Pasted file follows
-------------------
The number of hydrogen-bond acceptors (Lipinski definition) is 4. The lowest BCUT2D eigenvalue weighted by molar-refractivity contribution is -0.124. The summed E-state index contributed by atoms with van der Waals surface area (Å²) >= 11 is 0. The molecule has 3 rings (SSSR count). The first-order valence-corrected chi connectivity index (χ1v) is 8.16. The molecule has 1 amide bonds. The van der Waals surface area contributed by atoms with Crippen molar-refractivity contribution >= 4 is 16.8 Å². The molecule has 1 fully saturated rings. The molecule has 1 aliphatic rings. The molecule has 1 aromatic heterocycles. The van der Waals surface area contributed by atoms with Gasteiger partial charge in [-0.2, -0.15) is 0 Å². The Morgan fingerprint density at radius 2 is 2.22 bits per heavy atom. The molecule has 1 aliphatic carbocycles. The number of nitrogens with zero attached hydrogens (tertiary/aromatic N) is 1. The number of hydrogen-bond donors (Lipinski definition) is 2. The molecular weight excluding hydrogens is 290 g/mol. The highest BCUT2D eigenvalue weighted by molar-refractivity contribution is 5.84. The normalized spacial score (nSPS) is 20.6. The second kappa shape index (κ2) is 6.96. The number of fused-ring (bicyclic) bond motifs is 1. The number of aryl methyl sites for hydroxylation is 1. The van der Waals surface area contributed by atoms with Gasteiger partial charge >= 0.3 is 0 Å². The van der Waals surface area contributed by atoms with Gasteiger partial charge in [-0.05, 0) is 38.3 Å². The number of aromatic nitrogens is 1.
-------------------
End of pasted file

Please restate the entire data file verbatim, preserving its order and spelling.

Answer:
The number of hydrogen-bond acceptors (Lipinski definition) is 4. The lowest BCUT2D eigenvalue weighted by molar-refractivity contribution is -0.124. The summed E-state index contributed by atoms with van der Waals surface area (Å²) >= 11 is 0. The molecule has 3 rings (SSSR count). The first-order valence-corrected chi connectivity index (χ1v) is 8.16. The molecule has 1 amide bonds. The van der Waals surface area contributed by atoms with Crippen molar-refractivity contribution >= 4 is 16.8 Å². The molecule has 1 fully saturated rings. The molecule has 1 aliphatic rings. The molecule has 1 aromatic heterocycles. The van der Waals surface area contributed by atoms with Gasteiger partial charge in [-0.2, -0.15) is 0 Å². The Morgan fingerprint density at radius 2 is 2.22 bits per heavy atom. The molecule has 1 aliphatic carbocycles. The number of nitrogens with zero attached hydrogens (tertiary/aromatic N) is 1. The number of hydrogen-bond donors (Lipinski definition) is 2. The molecular weight excluding hydrogens is 290 g/mol. The highest BCUT2D eigenvalue weighted by molar-refractivity contribution is 5.84. The normalized spacial score (nSPS) is 20.6. The second kappa shape index (κ2) is 6.96. The number of fused-ring (bicyclic) bond motifs is 1. The number of aryl methyl sites for hydroxylation is 1. The van der Waals surface area contributed by atoms with Gasteiger partial charge >= 0.3 is 0 Å². The van der Waals surface area contributed by atoms with Gasteiger partial charge in [-0.05, 0) is 38.3 Å². The number of aromatic nitrogens is 1.